Stephen Radosh might be more famous nowadays for creating the TV show Catchphrase - which remains incredibly popular in the UK - but he also has quite a history in the video game arena, too.
Radosh kicked off his career decades ago working for a publisher which produced textbooks before helping to bring Chess simulation Sargon to market, and he would eventually join Atari before moving onto Sega, where he experienced a rather bizarre case of cross-licensing.
Speaking to Game Informer, Radosh explains that in the '80s Sega "somehow" got the rights to Nintendo's massively popular Donkey Kong, and that he even developed an arcade game where players controlled Kong in the role of a parking attendant:
You were dodging cars that were pulling in and out of the lot, and you had to get X number of cars parked in spaces.
The reason the game never saw the light of day in arcades was due to Sega - which was owned by Paramount (previously known as Gulf and Western) at the time - was sold off to David Rosen (one of the original co-founders of the company) and Hayao Nakayama in Japan.
Radosh would find himself at Philips shortly afterwards, and was tasked with creating content for the company's ill-fated CD-i console. As we all know, Philips was the firm that jumped into bed with Nintendo following the collapse of the deal with Sony which should have resulted in the SNES PlayStation. While Nintendo ultimately decided against creating a system with Philips, it allowed the Dutch company access to some of its properties to soften the blow - resulting in infamous games such as Zelda: The Wand of Gamelon and Hotel Mario.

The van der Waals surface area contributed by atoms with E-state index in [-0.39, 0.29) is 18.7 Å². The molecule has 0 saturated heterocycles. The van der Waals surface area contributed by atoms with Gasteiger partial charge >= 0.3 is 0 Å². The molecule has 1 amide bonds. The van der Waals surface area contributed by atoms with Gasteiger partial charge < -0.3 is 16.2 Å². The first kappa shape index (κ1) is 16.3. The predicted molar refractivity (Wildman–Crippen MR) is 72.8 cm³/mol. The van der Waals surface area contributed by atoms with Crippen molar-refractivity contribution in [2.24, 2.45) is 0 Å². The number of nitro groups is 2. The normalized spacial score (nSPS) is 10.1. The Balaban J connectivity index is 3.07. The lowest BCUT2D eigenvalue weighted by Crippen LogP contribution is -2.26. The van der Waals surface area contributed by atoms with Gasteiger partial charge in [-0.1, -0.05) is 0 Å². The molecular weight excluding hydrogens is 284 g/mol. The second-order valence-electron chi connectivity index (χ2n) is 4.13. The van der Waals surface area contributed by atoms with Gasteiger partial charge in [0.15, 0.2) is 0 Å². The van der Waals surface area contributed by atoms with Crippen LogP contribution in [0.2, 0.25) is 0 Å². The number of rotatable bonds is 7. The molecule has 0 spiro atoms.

Radosh was expecting a fight when it came to developing these games, but found that Nintendo was actually quite easy to work with, aside from getting the obvious approval for certain elements:
I still had to get approval from Nintendo on everything, because these were their trademark characters. And anyone who owns trademark characters will tell you, you don't want Link having sex with Zelda on the ramparts of the castle.
Radosh admits that he never spoke directly with Shigeru Miyamoto, but insists that the creator of Mario and Zelda was positive about the projects and would have seen them numerous times during development:
Yes. I'm pretty sure he would have – everything was still under their control ultimately. The meetings were short, amicable, fun, lot of laughs.
They loved Hotel Mario – that was the first one that got the greenlight. Hotel Mario was my design, and it was a game that kills me; I still can't win at my own game.
The full interview is well worth a look. Let us know what you think about the Donkey Kong revelation by posting a comment.